Trees also play a critical role in absorbing the greenhouse gases that fuel global

warming. Fewer forests means larger amounts of greenhouse gases entering the atmosphere

increased speed and severity of global warming.

The quickest solution to deforestation would be to simply stop cutting down trees.

Though deforestation rates have slowed a bit in recent years, financial realities make this

unlikely to occur.

A more workable solution is to carefully manage forest resources by eliminating

clear-cutting to make sure that forest environments remain intact. The cutting that does occur

should be balanced by the planting of enough young trees to replace the older ones felled in

any given forest. The number of new tree plantations is growing each year, but their total still

equals a tiny fraction of the Earth’s forested land.


1) Honduras: -37%

Historically Honduras was pretty much entirely covered by trees, with half a percent

of the land not forested. Today, about half of that remains (52%), with just about 16%

existing in a frontier forest state. Between 1990-2005, Honduras saw a decline of 37% in its

forest cover.

2) Nigeria: -36%

About half the land in Nigeria used to be covered in trees. Today all but about 10% of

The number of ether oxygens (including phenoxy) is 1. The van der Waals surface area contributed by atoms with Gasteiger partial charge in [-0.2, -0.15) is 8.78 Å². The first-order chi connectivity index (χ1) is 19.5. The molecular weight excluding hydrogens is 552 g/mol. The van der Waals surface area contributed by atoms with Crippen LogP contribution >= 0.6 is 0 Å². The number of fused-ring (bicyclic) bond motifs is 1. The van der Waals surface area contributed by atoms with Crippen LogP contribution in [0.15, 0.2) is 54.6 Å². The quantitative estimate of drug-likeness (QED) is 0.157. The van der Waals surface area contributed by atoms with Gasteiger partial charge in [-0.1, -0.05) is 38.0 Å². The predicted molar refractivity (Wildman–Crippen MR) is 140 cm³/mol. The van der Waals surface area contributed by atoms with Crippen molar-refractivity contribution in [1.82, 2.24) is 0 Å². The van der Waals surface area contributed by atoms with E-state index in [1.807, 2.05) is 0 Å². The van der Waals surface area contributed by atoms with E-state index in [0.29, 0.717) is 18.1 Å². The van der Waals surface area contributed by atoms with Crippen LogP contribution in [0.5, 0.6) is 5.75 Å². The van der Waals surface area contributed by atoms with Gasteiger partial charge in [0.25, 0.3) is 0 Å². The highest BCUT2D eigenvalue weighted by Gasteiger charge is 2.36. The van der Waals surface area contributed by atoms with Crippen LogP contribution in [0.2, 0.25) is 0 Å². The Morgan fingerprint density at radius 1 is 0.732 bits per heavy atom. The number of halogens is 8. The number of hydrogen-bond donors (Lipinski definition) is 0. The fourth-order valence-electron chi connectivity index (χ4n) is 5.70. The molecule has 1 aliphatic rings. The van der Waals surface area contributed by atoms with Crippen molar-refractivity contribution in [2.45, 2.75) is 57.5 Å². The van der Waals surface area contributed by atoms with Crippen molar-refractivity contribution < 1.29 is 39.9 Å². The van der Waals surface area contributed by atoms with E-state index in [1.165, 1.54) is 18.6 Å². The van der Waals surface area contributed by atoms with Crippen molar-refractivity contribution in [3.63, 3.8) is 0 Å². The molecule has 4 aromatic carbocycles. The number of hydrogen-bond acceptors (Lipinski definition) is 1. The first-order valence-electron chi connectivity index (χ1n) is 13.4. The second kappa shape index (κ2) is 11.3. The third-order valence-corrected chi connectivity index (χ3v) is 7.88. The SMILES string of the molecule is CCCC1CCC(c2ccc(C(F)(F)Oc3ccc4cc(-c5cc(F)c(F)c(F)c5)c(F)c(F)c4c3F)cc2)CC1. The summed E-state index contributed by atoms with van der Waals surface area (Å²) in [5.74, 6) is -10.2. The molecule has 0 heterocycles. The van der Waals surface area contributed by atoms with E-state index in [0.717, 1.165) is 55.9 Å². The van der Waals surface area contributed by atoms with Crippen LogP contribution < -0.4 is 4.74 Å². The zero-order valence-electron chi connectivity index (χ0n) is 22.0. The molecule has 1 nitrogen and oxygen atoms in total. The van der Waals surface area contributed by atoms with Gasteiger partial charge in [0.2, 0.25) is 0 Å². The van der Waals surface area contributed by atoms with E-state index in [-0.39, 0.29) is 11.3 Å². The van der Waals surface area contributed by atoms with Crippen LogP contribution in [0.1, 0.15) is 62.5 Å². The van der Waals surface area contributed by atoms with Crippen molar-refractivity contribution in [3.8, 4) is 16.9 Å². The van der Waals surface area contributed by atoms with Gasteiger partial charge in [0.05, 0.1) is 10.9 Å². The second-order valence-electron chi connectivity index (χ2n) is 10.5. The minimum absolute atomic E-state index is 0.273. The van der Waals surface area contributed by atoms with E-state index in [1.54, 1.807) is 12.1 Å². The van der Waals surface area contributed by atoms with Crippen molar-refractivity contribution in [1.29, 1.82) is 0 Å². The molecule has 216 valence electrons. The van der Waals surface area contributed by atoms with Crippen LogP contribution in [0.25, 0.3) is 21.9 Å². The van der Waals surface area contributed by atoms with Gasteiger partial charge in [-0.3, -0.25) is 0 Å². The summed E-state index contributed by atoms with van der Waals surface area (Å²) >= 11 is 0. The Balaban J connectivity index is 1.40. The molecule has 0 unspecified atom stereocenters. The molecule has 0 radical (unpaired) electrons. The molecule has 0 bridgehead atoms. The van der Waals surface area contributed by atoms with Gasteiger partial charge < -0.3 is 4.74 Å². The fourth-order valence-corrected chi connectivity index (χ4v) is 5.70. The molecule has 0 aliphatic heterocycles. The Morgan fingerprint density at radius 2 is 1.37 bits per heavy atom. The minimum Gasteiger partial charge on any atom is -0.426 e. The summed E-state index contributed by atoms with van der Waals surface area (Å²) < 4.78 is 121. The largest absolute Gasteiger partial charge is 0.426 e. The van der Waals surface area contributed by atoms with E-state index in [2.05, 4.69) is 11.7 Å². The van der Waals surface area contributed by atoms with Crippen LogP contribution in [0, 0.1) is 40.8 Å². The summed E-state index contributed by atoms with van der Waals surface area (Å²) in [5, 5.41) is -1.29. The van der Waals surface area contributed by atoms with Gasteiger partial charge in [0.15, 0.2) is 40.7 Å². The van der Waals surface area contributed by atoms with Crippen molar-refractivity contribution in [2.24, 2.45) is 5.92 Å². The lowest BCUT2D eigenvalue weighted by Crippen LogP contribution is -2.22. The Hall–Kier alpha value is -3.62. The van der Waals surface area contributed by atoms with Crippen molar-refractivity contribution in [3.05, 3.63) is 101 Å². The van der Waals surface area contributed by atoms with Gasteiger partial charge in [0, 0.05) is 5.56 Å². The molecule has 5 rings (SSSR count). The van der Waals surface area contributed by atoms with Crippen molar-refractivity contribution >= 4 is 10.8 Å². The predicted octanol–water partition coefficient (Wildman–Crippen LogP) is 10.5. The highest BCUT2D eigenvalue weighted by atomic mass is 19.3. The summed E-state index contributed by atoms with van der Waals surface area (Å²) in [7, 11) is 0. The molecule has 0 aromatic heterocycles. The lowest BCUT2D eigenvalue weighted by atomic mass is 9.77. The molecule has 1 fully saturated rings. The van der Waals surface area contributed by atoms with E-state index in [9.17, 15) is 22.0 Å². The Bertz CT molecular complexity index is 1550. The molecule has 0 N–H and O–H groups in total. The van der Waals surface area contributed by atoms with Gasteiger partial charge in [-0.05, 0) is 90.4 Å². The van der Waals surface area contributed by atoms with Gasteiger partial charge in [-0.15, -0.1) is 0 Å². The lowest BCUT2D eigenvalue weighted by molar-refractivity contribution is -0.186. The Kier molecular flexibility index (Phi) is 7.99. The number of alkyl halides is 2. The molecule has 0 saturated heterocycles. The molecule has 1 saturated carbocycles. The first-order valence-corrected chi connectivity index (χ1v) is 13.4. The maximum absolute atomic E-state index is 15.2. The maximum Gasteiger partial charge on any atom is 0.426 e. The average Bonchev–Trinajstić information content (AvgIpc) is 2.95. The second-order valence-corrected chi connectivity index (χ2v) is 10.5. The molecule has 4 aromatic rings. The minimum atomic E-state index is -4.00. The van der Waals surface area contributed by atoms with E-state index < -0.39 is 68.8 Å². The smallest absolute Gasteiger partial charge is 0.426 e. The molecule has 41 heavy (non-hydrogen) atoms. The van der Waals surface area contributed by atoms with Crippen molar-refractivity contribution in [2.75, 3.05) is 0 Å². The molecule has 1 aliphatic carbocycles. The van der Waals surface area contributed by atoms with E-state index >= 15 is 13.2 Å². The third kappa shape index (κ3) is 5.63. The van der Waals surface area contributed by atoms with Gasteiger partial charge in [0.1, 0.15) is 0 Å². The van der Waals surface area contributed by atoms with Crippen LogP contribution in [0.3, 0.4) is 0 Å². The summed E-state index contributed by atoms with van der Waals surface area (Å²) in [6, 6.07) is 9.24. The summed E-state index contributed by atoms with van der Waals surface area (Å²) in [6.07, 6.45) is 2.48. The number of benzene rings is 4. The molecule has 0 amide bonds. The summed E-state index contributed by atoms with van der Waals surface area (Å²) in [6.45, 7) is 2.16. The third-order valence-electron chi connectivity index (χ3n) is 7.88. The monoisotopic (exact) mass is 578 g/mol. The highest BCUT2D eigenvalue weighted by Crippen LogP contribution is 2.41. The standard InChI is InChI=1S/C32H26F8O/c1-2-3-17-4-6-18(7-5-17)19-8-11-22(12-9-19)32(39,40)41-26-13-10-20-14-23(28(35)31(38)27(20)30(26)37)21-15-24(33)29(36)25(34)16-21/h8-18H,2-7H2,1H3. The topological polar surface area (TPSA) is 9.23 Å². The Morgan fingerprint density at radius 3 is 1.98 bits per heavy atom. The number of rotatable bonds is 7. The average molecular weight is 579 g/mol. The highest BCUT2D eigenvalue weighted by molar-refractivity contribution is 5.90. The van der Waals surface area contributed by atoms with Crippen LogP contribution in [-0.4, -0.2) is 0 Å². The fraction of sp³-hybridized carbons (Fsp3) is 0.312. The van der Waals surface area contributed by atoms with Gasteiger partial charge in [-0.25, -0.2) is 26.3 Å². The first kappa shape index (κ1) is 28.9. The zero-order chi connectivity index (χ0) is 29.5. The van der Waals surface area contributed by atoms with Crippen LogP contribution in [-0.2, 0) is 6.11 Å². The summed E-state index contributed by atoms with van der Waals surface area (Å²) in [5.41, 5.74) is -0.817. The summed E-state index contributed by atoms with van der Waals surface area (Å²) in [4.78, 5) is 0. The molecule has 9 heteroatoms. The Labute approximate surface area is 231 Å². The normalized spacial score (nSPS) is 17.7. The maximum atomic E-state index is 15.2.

those have been chopped down, and less than one percent exist as frontier forest. Nigeria has

removed 36% of its trees in the past two decades.

3) The Philippines: -32%

The islands that make up the Philippines used to be all forested. Today only 35% of

those forests remain; the only (slightly) good news in that is about 28% remain as frontier

forest. But with a deforestation rate over the past twenty or so years of 26%, the future isn't

so bright.

Page 13: Deforestation Honduras

4) Benin: -31%

Benin didn't start out with great amounts of forest cover -- only about 16% of the land

used to be forested -- and a high deforestation rate of 31% doesn't help preserve what

remains. Less than 4% of those original forests remain, and none in a frontier forest state.

5) Ghana: -28%

At one point about two-thirds of Ghana was covered with forest; now, less than 10%

of that forest cover remains and none as frontier forest. At a rate of decline since 1990 of

28%, that remaining forest doesn't stand a chance without better forestry practices.

6) Indonesia: -26%

Indonesia is a strange case. Like much of Southeast Asia it was historically entirely

covered in forest, and over the whole nation some 65% of that forest cover remains, with

about 29% in a frontier forest condition. But it's seen a serious decline in that forest cover